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Hmm, alright, some Calf raises seem sensible. To be honest, the shortage of leg exercises was my main concern when creating this. –  ZedLep Mar 31 '11 at 15:03
    
enter About mixing it up, I'm planning on sticking to this routine for the next 4 months. Then I'll be looking for a new routine, some different exercises, more dumbbell exercises instead of barbell, do chest/biceps & back/triceps instead of chest/triceps & back/biceps, all that stuff. Ab-wise, I throw in some reverse crunches every once in a while, mostly when I feel like it (I'm on over 20%BF tho, bad shape). Adduction is hard without cables, I think? –  ZedLep Mar 31 '11 at 15:11
    
Both adduction and abduction are difficult without some sort of machine unfortunately. Good idea with the dumbbells, I prefer them over the bar for many exercises. –  Sparafusile Mar 31 '11 at 15:26
    
Yeah, it's just a bit tricky to 'get them up' when the weights get higher :/ –  ZedLep Mar 31 '11 at 15:33

To address some of your more specific questions:

  • Sets/reps sound fine, though I'd concentrate on reaching muscular failure as opposed to numbers. Try for a month or so not counting your reps and just going til you can't rep anymore. Something helpful to prevent yourself from habitually counting reps is to just count every rep as 1. In your head, you'll be saying '1...1....1...' and so on. One of the problems with counting reps is that you can sometime limit yourself in how much you can actually do because you've reached your pre-determined max.

  • If you're doing your squats and deadlifts properly, you should be heavily targeting your glutes. Remember, squats are very much a hip and glute exercise. Try squatting ATG (all the way to the ground). Make sure you have good form by watching the following videos:
    http://video.google.com/videoplay?docid=-6529481301858251744#
    The following video is part 1 of a 4 part series:
    http://www.youtube.com/watch?v=EkF9QD7oCIA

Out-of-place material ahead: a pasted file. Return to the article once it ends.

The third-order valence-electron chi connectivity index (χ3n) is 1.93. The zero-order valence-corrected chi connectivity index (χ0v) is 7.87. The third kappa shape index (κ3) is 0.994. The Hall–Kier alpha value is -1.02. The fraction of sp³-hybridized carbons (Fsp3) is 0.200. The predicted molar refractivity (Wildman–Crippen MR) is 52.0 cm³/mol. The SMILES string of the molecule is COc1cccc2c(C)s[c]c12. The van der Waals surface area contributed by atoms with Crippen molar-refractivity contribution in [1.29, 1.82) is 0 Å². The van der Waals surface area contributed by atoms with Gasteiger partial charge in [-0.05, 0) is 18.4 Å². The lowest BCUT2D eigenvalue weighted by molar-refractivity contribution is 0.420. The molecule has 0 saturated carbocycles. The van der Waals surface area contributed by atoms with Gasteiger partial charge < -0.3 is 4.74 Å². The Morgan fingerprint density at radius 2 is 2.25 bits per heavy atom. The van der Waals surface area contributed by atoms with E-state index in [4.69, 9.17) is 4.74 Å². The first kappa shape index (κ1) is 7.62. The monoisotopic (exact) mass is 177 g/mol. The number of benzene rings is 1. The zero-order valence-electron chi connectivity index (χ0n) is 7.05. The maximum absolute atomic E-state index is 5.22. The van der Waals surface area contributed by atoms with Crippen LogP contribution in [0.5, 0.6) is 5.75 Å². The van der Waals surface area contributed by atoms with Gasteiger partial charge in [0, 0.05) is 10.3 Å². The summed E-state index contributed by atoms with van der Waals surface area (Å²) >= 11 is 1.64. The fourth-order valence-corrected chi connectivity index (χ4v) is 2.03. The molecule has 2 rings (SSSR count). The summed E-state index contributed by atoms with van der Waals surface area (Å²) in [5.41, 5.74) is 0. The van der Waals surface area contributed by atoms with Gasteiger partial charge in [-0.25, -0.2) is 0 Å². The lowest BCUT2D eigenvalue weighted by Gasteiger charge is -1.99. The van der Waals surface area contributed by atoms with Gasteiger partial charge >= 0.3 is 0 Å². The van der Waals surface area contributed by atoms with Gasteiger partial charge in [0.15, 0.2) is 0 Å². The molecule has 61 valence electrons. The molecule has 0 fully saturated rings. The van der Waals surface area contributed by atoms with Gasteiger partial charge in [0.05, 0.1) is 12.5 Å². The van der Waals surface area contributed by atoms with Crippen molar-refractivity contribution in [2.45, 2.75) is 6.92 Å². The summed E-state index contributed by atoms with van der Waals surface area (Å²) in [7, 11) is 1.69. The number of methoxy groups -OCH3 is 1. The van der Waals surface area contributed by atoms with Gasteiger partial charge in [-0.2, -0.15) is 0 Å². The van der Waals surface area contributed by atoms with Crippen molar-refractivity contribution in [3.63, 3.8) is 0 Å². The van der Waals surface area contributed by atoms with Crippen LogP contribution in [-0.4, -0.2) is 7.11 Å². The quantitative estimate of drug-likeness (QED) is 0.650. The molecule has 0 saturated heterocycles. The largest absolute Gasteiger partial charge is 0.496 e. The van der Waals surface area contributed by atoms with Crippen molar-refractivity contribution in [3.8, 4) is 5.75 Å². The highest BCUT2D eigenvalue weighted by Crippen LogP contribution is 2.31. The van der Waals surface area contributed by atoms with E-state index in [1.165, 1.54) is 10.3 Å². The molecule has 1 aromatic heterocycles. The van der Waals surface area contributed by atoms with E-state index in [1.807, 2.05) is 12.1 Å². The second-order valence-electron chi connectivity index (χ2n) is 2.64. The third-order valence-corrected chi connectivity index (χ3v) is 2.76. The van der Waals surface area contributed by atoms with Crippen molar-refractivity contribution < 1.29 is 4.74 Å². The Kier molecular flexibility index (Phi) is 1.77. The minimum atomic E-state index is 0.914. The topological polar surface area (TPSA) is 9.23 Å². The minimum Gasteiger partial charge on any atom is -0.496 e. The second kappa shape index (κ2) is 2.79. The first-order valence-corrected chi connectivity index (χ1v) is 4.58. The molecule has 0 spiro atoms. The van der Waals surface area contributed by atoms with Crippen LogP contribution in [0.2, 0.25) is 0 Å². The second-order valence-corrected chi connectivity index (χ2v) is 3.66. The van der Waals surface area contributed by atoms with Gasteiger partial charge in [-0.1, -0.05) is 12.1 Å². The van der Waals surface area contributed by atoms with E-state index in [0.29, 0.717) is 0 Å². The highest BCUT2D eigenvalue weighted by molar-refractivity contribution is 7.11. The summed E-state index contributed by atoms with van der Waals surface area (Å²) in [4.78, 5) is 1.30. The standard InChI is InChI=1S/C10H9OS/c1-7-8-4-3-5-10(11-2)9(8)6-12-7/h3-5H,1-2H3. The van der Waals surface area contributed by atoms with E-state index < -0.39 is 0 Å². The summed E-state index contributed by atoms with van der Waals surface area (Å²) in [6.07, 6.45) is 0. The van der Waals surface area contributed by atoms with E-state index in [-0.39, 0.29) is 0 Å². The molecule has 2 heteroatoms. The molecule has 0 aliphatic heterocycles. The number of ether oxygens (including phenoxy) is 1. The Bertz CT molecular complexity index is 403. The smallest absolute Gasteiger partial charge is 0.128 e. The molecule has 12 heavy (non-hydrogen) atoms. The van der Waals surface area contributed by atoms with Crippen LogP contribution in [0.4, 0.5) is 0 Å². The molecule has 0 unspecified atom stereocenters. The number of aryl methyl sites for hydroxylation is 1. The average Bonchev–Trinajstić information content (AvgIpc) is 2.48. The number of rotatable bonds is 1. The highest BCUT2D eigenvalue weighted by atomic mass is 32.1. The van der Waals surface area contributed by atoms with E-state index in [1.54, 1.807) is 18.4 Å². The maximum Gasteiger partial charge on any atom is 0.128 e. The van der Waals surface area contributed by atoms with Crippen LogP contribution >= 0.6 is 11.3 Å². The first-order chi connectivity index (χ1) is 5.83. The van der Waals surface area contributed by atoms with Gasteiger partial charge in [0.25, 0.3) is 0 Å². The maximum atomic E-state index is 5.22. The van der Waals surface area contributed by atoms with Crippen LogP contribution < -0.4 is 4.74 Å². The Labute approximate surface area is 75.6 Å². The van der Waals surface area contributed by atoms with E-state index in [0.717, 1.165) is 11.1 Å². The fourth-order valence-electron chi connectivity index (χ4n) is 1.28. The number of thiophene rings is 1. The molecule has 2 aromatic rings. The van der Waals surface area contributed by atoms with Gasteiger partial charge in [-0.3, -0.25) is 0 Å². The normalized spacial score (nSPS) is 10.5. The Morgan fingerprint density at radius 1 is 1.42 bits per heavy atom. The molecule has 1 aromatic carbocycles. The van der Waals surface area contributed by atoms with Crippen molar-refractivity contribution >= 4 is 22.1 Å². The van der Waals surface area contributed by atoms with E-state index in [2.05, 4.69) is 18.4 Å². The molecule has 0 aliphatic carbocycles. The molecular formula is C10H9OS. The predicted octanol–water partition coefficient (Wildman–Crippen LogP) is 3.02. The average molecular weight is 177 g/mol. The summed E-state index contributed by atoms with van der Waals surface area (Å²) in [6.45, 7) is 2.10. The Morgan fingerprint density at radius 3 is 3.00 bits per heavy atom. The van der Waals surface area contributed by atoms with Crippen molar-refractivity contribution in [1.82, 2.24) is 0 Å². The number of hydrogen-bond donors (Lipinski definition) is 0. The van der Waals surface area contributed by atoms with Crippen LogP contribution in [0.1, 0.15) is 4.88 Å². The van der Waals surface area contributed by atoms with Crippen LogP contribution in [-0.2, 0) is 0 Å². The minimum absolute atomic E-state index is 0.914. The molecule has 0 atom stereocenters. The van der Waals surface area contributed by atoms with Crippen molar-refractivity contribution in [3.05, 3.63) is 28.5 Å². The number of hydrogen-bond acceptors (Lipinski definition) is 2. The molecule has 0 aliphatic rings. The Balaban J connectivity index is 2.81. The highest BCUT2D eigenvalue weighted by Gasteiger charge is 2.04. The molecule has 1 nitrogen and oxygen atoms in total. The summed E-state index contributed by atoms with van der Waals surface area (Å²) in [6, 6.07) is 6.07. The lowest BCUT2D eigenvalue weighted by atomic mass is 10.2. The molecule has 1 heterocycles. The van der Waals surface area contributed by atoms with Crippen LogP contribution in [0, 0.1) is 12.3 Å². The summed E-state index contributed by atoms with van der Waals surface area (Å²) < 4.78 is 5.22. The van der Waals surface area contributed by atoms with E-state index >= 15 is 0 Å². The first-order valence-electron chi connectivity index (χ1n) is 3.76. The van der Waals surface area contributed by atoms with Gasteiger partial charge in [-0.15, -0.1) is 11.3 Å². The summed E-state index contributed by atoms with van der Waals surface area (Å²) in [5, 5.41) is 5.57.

• Try taking the protein shake after your workout. Assuming you're drinking whey protein, you'll be taking full advantage of whey's fast absorption properties. It'll help replenish your body after a hard workout.

Other suggestions:

  • Try a bent over row for targeting your back muscles a bit better. Chin-ups will be good for biceps and lats. Deadlifts are good for lower back, glutes, and hammies. With the bent-over row, you'll have a more well rounded back workout.

  • Skullcrushers would be great for triceps.

  • I know this is a question on your workout, but remember DIET is just as important as your workout, so make sure you're getting the right nutrition in.

Good luck!

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For your quads and glutes, you can vary your squat stance between close to wide from week to week. Adding weighted lunges would be a movement that will target your glutes a little more. Plyometrics are also a great way to target fast twitch muscle groups and you can hit lots of different angles this way.

I also thought that a row movement for the back was missing.

What do you mean by "incline dumbbell raise" for the serratus?
Did you mean a dumbbell pullover?

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This one is the incline shoulder raise: exrx.net/WeightExercises/SerratusAnterior/… –  ZedLep Apr 7 '11 at 7:13